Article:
Choice under Uncertainty: Problems Solved and Unsolved
Fifteen years ago, the theory of choice under uncertainty could be considered one of the ‘success stories’ of economic analysis: it rested on solid axiomatic foundations, it had seen important breakthroughs in the analytics of risk, risk aversion and their applications to economic issues, and it stood ready to provide the theoretical underpinnings for the newly emerging ‘information revolution’ in economics.1 Today choice under uncertainty is a field in flux: the standard theory is being challenged on several grounds from both within and outside economics. The nature of these challenges, and of economists’ responses to them, is the topic of this chapter.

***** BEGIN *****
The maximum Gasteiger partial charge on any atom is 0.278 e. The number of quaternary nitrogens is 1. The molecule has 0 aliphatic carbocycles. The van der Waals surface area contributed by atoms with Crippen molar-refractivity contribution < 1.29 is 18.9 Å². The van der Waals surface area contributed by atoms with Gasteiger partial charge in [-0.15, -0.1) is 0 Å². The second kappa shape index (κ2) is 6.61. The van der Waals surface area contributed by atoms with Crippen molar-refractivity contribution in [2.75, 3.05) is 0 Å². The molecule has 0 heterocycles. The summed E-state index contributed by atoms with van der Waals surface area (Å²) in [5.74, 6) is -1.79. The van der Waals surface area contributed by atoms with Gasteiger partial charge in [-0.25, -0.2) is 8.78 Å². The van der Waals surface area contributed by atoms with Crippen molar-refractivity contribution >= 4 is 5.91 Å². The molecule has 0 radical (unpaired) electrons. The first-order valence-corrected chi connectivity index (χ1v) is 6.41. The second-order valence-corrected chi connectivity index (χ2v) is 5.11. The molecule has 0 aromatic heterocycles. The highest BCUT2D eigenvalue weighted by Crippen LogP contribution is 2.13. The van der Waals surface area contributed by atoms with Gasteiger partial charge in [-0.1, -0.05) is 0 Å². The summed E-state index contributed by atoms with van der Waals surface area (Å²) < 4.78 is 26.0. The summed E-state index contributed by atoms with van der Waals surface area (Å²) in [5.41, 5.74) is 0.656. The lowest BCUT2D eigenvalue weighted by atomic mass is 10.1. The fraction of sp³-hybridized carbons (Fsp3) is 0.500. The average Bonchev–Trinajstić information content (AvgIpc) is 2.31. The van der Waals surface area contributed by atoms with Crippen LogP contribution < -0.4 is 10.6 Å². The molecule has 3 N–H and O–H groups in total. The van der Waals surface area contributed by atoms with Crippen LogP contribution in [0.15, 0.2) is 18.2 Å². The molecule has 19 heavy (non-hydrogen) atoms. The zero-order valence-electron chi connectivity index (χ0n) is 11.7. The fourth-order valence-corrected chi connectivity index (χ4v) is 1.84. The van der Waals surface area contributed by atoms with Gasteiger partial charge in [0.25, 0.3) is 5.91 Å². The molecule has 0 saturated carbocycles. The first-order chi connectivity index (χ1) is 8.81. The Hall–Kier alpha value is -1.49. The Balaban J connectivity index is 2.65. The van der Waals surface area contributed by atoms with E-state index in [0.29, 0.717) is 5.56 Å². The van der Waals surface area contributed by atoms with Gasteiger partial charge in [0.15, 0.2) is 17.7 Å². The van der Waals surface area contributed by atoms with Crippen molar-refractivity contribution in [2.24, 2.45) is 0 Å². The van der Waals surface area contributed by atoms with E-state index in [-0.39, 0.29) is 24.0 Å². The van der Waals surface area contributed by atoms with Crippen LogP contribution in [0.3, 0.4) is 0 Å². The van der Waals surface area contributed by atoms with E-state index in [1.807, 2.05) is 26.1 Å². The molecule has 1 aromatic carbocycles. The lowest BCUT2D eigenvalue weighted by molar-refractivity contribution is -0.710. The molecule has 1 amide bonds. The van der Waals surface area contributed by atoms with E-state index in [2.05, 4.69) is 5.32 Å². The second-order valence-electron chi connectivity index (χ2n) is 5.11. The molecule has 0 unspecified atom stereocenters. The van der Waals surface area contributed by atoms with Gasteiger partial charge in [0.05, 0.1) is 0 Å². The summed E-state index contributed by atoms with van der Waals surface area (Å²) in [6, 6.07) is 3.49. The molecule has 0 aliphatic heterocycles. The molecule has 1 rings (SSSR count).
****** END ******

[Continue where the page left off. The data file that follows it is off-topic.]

Unable to display preview. Download preview PDF.